The claimant, born in a refugee camp in Western Sahara, asserted he is a stateless person within the meaning of article 1(a) of the 1954 UN Convention relating to the Status of Stateless Persons (although he never made a formal statelessness application) and alleged that he was unlawfully detained under immigration powers, pending deportation. The Secretary of State attempted to obtain an emergency travel document for the claimant from various foreign authorities, yet delays were encountered. The claimant was detained throughout but it was held that the Secretary of State was acting with reasonable diligence, the decision to detain the claimant was not unlawful considering the circumstances and there was a reasonable prospect of removal during the period of detention. The claimant was a persistent absconder with multiple convictions, had been assessed as posing a high risk of harm to the public, and these factors weighed against him when assessing what was a reasonable period of detention.
Immigration Act 1971
European Convention on Human Rights
1954 UN Convention
The claimant was born in a refugee camp in Western Sahara, a former Spanish colony, most of which has been occupied by Morocco since 1975 and the remainder of which is largely desert. The claimant was born in a refugee camp run by POLISARIO (the Sahrawi liberation movement) and is Sahrawi by ethnicity. The claimant claimed asylum but his application failed for non-compliance reasons. Following a series of offences, the claimant was assessed as posing a risk of harm to the public and was detained under immigration powers pending deportation. The Secretary of State attempted to obtain an emergency travel document (“ETD”) from the Western Sahara Mission. The application was refused. The Secretary of State made a second attempt to apply for an ETD from the Mission. The application included supporting evidence, including a receipt evidencing that the claimant's father was born in Western Sahara. Attempts were made to chase the application yet it then emerged that Western Sahara was not a State recognised by the UK Government and that the case should be pursued with the Algerian or Moroccan authorities. The Secretary of State therefore applied for an ETD with the Moroccan authorities, yet encountered delays. The claimant was ultimately released due to the lack of response from the Moroccan authorities.
The claimant asserted he is a stateless person within the meaning of article 1(a) of the 1954 UN Convention relating to the Status of Stateless Persons (although he never made a formal statelessness application) and claimed that he was unlawfully detained under immigration powers. The basis for his claim is that his detention was unlawful on common law grounds as it was in breach of principles ,  and  of R v. Governor of Durham Prison ex parte Hardial Singh (1984) 1 WLR 704. The claimant also claimed that for the same reasons, the detention was in breach of Article 5 of the European Convention on Human Rights.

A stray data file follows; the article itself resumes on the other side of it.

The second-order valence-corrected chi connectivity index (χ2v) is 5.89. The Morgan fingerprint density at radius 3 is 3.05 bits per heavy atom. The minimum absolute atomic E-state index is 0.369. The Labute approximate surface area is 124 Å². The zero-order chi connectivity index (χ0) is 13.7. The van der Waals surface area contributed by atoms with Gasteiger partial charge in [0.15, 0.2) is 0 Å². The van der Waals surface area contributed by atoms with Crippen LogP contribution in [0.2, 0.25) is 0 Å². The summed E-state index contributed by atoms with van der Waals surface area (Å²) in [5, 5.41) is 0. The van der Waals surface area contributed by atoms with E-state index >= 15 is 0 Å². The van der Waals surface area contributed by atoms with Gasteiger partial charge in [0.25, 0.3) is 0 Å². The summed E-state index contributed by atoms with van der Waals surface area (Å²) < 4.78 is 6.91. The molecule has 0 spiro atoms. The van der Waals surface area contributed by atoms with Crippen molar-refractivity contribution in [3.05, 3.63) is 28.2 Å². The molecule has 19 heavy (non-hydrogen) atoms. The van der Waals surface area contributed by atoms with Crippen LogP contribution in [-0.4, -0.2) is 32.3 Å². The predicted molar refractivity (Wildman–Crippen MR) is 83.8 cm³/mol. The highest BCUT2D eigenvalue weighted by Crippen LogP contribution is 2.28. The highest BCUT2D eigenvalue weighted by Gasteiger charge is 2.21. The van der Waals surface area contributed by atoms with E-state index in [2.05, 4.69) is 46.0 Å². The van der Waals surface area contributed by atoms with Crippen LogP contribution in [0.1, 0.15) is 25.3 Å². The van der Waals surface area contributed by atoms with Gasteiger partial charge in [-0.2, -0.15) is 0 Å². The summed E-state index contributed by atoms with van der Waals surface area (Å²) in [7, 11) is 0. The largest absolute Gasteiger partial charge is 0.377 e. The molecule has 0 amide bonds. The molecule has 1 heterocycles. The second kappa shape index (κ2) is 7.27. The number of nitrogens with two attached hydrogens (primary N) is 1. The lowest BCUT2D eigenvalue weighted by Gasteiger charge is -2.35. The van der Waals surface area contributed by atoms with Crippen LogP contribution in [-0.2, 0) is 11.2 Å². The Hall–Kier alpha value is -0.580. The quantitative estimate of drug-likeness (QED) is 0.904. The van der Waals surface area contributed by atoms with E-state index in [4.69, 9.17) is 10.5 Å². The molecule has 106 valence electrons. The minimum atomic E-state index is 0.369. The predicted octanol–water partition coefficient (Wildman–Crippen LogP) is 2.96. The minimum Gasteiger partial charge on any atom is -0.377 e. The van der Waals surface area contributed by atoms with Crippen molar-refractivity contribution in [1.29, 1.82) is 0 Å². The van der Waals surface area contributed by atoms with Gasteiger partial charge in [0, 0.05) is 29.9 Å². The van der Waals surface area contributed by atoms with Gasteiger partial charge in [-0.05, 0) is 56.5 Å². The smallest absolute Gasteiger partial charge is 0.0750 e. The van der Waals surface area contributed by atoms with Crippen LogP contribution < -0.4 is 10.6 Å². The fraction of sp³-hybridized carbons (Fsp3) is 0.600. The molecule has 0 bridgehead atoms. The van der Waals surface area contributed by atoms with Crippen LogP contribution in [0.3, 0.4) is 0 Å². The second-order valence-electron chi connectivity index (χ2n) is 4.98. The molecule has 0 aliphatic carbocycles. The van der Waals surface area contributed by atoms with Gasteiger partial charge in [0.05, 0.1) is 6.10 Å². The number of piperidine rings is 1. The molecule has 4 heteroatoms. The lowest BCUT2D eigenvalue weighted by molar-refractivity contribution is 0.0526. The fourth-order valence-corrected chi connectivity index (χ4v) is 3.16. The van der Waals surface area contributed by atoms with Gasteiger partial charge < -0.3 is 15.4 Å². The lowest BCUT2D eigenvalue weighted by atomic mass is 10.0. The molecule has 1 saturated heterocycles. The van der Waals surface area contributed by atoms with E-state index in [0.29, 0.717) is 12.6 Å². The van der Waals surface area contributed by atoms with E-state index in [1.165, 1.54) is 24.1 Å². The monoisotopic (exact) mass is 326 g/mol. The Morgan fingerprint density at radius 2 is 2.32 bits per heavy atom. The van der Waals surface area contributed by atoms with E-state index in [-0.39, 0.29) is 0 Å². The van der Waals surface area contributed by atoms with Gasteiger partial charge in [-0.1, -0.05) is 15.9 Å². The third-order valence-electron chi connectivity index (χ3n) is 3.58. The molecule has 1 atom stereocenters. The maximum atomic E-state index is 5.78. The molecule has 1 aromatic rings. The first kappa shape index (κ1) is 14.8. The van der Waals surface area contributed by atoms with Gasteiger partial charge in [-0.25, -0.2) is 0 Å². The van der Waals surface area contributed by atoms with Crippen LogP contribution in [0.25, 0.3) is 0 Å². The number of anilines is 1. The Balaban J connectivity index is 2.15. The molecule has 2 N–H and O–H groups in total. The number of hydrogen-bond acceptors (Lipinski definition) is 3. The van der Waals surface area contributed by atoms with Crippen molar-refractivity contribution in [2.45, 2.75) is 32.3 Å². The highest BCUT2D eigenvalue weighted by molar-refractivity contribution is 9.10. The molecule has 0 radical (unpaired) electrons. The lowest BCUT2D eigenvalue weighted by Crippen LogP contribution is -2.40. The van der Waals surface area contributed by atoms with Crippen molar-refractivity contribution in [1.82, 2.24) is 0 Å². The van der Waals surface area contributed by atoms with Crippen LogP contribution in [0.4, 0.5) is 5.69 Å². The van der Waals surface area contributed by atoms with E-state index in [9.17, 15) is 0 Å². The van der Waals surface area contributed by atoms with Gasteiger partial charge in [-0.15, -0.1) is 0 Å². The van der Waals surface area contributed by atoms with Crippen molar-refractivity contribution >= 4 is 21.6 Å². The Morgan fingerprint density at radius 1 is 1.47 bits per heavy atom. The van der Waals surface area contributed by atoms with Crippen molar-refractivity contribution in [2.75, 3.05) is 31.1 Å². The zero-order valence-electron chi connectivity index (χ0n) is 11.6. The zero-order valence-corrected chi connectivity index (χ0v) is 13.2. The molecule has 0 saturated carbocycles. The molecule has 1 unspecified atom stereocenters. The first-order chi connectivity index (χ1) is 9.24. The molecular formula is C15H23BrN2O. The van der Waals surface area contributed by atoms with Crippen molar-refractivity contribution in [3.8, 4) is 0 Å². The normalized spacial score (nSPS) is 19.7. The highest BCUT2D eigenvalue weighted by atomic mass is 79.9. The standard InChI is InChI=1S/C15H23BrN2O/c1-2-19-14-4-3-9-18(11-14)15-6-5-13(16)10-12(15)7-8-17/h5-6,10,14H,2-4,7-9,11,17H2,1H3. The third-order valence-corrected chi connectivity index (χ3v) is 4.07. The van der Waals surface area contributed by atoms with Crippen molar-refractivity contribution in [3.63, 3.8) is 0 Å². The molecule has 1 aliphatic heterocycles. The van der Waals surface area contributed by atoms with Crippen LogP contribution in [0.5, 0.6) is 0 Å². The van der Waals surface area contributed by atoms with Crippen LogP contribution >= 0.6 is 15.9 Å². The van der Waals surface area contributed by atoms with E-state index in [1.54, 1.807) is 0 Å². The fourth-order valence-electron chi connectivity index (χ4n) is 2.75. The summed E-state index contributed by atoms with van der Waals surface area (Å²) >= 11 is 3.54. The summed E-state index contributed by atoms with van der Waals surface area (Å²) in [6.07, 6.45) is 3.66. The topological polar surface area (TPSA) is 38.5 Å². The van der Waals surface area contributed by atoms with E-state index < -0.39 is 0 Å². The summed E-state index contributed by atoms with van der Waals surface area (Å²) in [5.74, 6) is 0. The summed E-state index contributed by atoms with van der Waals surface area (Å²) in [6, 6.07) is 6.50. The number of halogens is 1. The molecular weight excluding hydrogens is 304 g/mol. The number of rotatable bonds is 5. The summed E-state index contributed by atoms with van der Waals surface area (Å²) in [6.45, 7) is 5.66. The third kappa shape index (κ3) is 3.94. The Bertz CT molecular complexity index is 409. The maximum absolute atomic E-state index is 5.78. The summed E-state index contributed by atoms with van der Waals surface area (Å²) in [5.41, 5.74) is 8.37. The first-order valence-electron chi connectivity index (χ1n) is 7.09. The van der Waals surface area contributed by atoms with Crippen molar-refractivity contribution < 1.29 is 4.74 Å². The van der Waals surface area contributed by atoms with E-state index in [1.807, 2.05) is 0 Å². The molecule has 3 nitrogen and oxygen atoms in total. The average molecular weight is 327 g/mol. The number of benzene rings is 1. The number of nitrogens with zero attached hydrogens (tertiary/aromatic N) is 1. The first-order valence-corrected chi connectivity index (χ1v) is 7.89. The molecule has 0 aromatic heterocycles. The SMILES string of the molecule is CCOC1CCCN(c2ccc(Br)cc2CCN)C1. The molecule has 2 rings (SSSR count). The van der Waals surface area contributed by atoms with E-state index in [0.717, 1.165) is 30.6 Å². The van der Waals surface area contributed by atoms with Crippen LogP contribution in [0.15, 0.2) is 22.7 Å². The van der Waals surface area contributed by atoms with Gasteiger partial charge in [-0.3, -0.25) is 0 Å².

The four principles in Hardial Singh were formulated as follows:
- The Secretary of State must intend to deport the person and can only use the power to detain for that purpose;
- The deportee may only be detained for a period that is reasonable in all the circumstances;
- If, before the expiry of the reasonable period, it becomes apparent that the Secretary of State will not be able to effect the deportation within that reasonable period, he should not seek to exercise the power of detention;
The Secretary of State should act with the reasonable diligence and expedition to effect removal.
The Secretary of State denied that the claimant was unlawfully detained. The claimant had been deemed to constitute a risk for the public due to the several offences he committed, and was considered to be a high abscond risk. The Secretary of State claimed that carrying out reasonable steps to deport the claimant such that his detention was justified throughout on the basis that there was a sufficient prospect of deporting him within a reasonable period and where the risk of absconding was such that the period of detention was reasonable.
With regards to principles  and  of R v. Governor of Durham Prison ex parte Hardial Singh (1984) 1 WLR 704, it was held that several factors – such as the fact that the claimant was an absconder with multiple convictions, that he had been assessed as posing a high risk of harm to the public and that he had dishonestly provided at least six aliases and six dates of birth – weighed against him when assessing what was a reasonable period of detention. The Secretary of State had acted reasonably when seeking to obtain an ETD from the Western Sahara Mission twice, before attempting to obtain one from Moroccan authorities. Reasonable attempts had been made to secure progress but the Secretary of State was reliant on the Moroccan authorities to process the application and it could not be said that the decision to continue to detain while the Moroccan ETD application was processed was in any way unlawful.
As per principle , it was clear that at all times during the course of the period of detention that the Secretary of State was acting with reasonable diligence. Reasonable steps had been taken to pursue removal and the authorities being contacted were regularly chased. When it became apparent that a particular avenue could no longer be pursued, a different approach was taken promptly. It could not be said that the Secretary of State had acted other than with reasonable expedition.
R (I) v Home Secretary  EWCA Civ 888
R (MI and AO) v SSHD  EWHC 7614
R v. Governor of Durham Prison ex parte Hardial Singh (1984) 1 WLR 704
R v Home Secretary ex parti Khawaja (1984) AC74